- Parent Category: NFIC Columnists & Contributors
- Category: Jack Forbes
- Published: 05 November 2007
News From Indian Country
In The Mess in Iraq I outlined a number of steps that should be taken before thinking about an end to the fighting in Iraq. They revolve primarily around getting rid of the U.S. Empire syndrome and, basically, becoming an ordinary country like we used to be before our heads got so big and our military industrial complex became so powerful and entrenched.
Until we get rid of our superpower Empire fantasy we are going to have war after war and end up spending our money on bases and military actions that other countries should have to share or shoulder.So we must shove our war profiteers to the ground, first by instituting a war profits tax to regain some of the lucre we have been splurging on these big corporate handouts. Second, we must join the International Criminal Court so that we stand firm with all respectable countries in terms of wanting to punish those who violate international norms of behavior.
Let us think about the above in two ways: first I want to see the men and woman who fooled the U.S. people and launched the invasion of Iraq required to pay for their war. In short, I want to see George Bush, Dick Cheney, and their fellow conspirators required to reimburse the people of the United States and the people of Iraq for their arrogant and destructive actions. Congress can, of course, eliminate their salaries and their retirements, and that should be done. But the International Criminal Court might be able to go further, once a thorough criminal investigation has been launched.
Now what does all of this have to do with the end of the war in Iraq? Our news media and our leaders thus far have refused to see that thousands upon thousands of Iraqis have been willing to die for a cause, or causes, that they believe in. People do not simply volunteer to fight against an occupying army because of some kind of weird, oriental or Islamic fanaticism.
It is true that we now have some Islamic jihadists in Iraq, but the initial revolt against the U.S. occupation was largely an internal Iraqi affair, I believe.
There may have been many motivations, but one makes a fatal error in failing to listen to the complaints and arguments of ones enemies or in failing to respect their demonstrated courage. Here I speak of the bulk of Iraqi resistors and not the criminal gangs and sadists who have also taken advantage of the anarchy of occupation to steal, kidnap, and torture.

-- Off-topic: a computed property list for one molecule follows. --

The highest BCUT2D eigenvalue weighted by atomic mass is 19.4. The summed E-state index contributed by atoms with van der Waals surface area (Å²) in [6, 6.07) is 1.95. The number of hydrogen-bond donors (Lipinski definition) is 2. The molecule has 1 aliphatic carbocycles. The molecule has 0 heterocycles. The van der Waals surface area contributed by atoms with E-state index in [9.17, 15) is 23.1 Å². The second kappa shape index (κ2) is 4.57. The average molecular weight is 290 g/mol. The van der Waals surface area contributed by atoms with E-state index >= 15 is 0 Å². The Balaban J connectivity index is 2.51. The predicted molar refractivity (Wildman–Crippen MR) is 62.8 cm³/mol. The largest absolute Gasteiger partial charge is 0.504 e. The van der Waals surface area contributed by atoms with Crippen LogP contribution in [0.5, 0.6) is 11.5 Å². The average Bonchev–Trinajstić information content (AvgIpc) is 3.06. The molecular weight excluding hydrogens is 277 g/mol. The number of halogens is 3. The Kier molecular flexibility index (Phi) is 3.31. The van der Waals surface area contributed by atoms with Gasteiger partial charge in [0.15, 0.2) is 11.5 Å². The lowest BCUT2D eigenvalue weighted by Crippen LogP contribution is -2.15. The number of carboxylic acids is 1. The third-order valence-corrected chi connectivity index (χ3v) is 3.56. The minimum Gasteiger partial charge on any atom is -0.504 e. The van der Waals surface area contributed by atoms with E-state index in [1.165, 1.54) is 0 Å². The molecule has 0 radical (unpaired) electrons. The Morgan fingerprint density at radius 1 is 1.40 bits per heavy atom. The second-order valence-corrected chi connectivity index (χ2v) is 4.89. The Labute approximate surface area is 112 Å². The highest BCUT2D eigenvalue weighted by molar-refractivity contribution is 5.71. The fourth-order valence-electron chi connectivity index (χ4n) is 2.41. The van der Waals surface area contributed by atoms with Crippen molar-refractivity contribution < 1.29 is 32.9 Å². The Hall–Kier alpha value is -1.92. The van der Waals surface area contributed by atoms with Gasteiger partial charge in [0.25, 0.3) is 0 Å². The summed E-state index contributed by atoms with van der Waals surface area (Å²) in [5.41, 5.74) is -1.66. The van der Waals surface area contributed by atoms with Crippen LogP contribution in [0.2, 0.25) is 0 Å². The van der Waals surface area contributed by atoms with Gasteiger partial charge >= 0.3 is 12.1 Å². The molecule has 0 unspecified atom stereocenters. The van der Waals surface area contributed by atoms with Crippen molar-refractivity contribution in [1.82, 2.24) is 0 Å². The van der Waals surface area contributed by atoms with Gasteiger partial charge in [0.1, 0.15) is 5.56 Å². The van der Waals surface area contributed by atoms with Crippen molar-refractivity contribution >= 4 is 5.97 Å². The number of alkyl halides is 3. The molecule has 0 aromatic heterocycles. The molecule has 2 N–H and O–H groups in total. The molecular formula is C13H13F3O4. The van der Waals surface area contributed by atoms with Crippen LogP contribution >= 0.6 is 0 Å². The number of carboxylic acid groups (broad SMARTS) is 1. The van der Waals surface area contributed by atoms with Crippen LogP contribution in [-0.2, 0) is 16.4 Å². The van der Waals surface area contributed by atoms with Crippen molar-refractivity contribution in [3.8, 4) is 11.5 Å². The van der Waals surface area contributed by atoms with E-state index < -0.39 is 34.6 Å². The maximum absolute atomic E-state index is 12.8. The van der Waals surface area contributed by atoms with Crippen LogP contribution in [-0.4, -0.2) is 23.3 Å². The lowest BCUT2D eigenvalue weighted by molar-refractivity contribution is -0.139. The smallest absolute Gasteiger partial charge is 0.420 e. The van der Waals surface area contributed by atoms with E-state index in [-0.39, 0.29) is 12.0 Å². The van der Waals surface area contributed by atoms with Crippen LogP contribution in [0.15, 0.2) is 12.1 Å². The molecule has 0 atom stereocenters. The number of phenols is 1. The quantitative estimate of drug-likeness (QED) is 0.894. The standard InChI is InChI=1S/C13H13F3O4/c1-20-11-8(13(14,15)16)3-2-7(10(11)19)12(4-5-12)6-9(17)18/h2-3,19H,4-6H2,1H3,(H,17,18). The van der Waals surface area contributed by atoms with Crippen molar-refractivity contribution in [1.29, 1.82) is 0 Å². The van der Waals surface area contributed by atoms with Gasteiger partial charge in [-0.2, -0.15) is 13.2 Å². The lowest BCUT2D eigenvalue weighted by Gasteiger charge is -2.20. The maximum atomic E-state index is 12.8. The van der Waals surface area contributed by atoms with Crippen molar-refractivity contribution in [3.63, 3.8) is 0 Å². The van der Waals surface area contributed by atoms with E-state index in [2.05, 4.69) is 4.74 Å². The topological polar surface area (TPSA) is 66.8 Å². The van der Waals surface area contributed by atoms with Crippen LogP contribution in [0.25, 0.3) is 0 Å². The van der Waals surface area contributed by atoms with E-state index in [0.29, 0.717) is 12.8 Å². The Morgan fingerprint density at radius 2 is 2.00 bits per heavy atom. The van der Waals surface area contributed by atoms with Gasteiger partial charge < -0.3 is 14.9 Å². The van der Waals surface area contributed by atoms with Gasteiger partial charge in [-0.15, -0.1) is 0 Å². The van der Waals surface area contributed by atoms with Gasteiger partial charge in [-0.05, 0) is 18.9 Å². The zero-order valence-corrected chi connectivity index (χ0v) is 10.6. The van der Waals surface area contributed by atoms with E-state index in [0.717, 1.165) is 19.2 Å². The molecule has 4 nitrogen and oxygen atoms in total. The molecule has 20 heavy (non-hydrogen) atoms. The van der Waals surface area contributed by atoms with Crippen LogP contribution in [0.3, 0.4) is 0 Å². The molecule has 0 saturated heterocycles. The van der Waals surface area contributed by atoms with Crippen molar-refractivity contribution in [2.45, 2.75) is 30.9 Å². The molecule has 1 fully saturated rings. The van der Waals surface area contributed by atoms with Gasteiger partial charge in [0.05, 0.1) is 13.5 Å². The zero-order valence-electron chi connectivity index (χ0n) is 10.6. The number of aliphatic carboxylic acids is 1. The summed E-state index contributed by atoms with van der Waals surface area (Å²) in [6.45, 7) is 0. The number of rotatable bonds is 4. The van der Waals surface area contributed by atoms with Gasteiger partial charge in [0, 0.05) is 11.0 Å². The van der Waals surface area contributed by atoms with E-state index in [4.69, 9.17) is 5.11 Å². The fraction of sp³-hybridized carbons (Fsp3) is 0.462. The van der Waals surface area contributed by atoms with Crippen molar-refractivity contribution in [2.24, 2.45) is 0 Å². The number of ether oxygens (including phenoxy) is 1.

Reportedly, the U.S. military has begun to work with former Sunni rebel groups, enlisting their aid against the multinational jihadists of Al Queda in Iraq. But we still are unwilling to see the Iraqi opposition as a form of resistance to occupation, even as we refused to see the Viet Cong as a variety of Vietnamese patriots. We would not listen to the Viet Cong and, generally, we refuse to listen to the opposition in Iraq.
Wars have indeed been won by brutal and overwhelming violence, but more often than not, the fruits of such wars are simply more wars and eventual defeat, if only because the victors become exhausted after losing so many of their capable young people and the wasting of so much national treasure (even though it be transferred to the pockets of the war profiteers).
It behooves us then to work for an immediate ceasefire in which all parties desist from offensive operations. With ceasefire, only those groups continuing blatant forms of offensive action would be subject to attack. The ceasefire would allow for the safe passage of representatives to a conference, or if that was deemed too dangerous, a closed-circuit televised conference could be set up. This conference would not be hurried, but would allow all groups to state their objectives and what they would need to lay down their arms.
The United States would promise, as a condition for the ceasefire and conference, that the USA would DISCONTINUE IMMEDIATELY THE CONSTRUCTION OF ANY BASES IN IRAQ and that Iraqi people would have total and absolute control over all oil reserves and facilities in the country. Likewise, the U.S. would discontinue the construction of a fortified embassy in Baghdad since only a sovereign Iraqi state could approve of continuing diplomatic relations with other countries.
The ceasefire talks will involve the delicate question of the validity of the existing Iraqi government, set up under the guidance and control of an occupying power (the USA). The talks must also involve many womens groups that have been excluded from having a voice because of the violence in the country. Refugees in Syria, Jordan and elsewhere should also have a voice in the talks.
I would be foolish here to try to outline the nature of compromises and deals that might be necessary to lead to a long-lasting ceasefire. Clearly, every death must be paid for and every serious loss compensated, but that will be just a beginning. The US will have to stop spending money on warfare quickly because we are going to have pay a huge compensation for what we are to blame for. Perhaps our war profiteers and the Bush team will kick in some of their wealth!
This is the second article on bringing an end to the Iraq mess. Jack D. Forbes is a Native American scholar and the author of more than a dozen books including The American Discovery of Europe.
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